I burned out my microwave by thinking that the dripping wet just-cleaned-glass could be dried by running it empty for a minute. DUH!

  • 11. CSharp  |  September 24, 2013 at 8:49 am

    I’m not sure I feel safe taking advice from someone who believes that grey stuff microwave pizza companies put in the packaging actually crisps the crust. I have NEVER had anything cooked on or under that stuff ever get crispy. NOTHING. I do, however, have a bridge I’d like to sell the author of this article…

    • 12. edthlion  |  April 9, 2014 at 9:42 pm

      Did you ever use crisper sleeves?

  • 13. edthlion  |  April 9, 2014 at 9:02 pm

    I discovered that a spoon in my coffee cup didn’t do anything a few years ago but that is not general knowledge and someone might jump all over you if you happen to leave your spoon in your coffee or tea cup in the microwave and they find it. Yes, SIR!

  • 14. sea won above  |  June 13, 2015 at 2:36 pm

    I opened your pdf and page 25 was nothing about aluminum foil. In fact it advises to remove twist ties to prevent sparking and those barely have a thin bit of aluminum

    • 15. Chad Upton  |  June 13, 2015 at 4:01 pm

      I just checked and there are 13 references to foil in the PDF, try using the search function to see all the recommendations around foil.

  • 16. sea won above  |  June 13, 2015 at 2:37 pm

    Even more suspicious is that the usda link goes to usda and says page not found.

    • 17. Chad Upton  |  June 13, 2015 at 4:05 pm

      Not suspicious at all. This was written five and a half years ago and the USDA just changed the location of that page. I’ve updated now so you can go read the USDA guidelines around using foil in the microwave without sparks.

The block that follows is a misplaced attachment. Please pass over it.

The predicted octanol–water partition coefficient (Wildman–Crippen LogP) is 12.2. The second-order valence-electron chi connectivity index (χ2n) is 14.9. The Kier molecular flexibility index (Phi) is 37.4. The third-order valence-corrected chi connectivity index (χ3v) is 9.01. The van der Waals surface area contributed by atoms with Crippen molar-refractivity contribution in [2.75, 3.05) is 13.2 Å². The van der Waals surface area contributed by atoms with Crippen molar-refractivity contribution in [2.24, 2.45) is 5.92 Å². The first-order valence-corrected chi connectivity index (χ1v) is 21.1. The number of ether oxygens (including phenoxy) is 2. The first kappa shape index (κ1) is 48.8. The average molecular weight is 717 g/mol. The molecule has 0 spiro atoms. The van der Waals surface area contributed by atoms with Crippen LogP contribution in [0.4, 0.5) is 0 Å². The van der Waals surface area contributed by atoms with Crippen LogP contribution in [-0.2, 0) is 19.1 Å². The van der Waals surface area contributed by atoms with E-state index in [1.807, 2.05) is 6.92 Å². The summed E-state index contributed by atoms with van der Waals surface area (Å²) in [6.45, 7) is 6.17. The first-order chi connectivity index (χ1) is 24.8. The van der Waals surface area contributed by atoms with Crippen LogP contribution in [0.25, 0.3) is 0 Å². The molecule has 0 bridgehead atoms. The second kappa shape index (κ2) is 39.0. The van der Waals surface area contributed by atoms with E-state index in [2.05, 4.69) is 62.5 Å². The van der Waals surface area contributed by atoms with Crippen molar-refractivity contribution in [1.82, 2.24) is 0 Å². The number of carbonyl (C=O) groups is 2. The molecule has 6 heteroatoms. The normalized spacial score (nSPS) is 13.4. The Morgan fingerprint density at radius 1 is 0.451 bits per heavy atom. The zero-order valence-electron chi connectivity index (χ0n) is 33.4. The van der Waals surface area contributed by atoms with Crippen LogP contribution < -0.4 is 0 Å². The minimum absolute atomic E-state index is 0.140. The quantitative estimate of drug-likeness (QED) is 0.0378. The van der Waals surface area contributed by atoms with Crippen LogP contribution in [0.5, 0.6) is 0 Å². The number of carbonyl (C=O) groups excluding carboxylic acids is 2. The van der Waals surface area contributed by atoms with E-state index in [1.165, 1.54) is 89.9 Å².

• 18. J. Williams  |  March 14, 2017 at 7:41 pm

    Those silver disks under pizzas, the paper ‘pockets’ for Hot Pockets, and similar silver colored packaging for microwave heated items are referred to as susceptors. The don’t reflect microwaves, in fact they are designed to absorb microwave radiation and get hot. For items in contact with the material, the heat is conducted to the food item. If the silver-colored material is not in contact with the food, it will get very hot and radiate infrared radiation that ‘browns’ the food.

  • 19. smntha  |  March 23, 2017 at 8:20 am

    Um. I microwaved foil before. It caught on fire.

  • 20. Job Fellas  |  March 26, 2017 at 5:02 pm

    I remember seeing a Home Economics class video about using foil in the microwave 20 years ago. They used strips of it to keep portions of a plate of food from getting heated. Just don’t let the foil touch the walls or bottom of the microwave

  • 21. Judy O'Hare  |  April 13, 2017 at 5:48 pm

    If an aluminum pan is wrapped in paper or put in a cardboard box, like a cracker box, can it be used in the microwave? I believe I’ve done this in the past with good results……….wondering if anyone else has tried it?

    • 22. Rodney Stockstill  |  October 7, 2017 at 4:09 pm

      Im not sure about paper but back in the day when all TV dinners were still in aluminum trays you would have to place it in the box it came with before microwaving. I remember buying a microwave safe TV dinner and getting home to find it an aluminum pan. I thought it was crazy but I read the instructions and put it back in the box to cook. There were no sparks and it cooked fine in the microwave.

  • 23. Anna- Grace  |  June 27, 2017 at 6:59 am

    Thank you Broke n secrets. Great info. More ways to protect our bodies while eating

  • 24. Toni Kinney  |  November 3, 2017 at 8:51 am

    After complaining to my husband to NOT use foil while warming our tamales in the microwave he did it anyway. He wrapped them in foil and put in a steamer with a lid for 3 minutes. No fire an no problem. This tells me you are correct and foil is ok if used properly.

  • 25. Der Bengel  |  March 18, 2019 at 2:17 am

    You say tin foil, but most foil out there today is aluminum foil. So, which do you mean?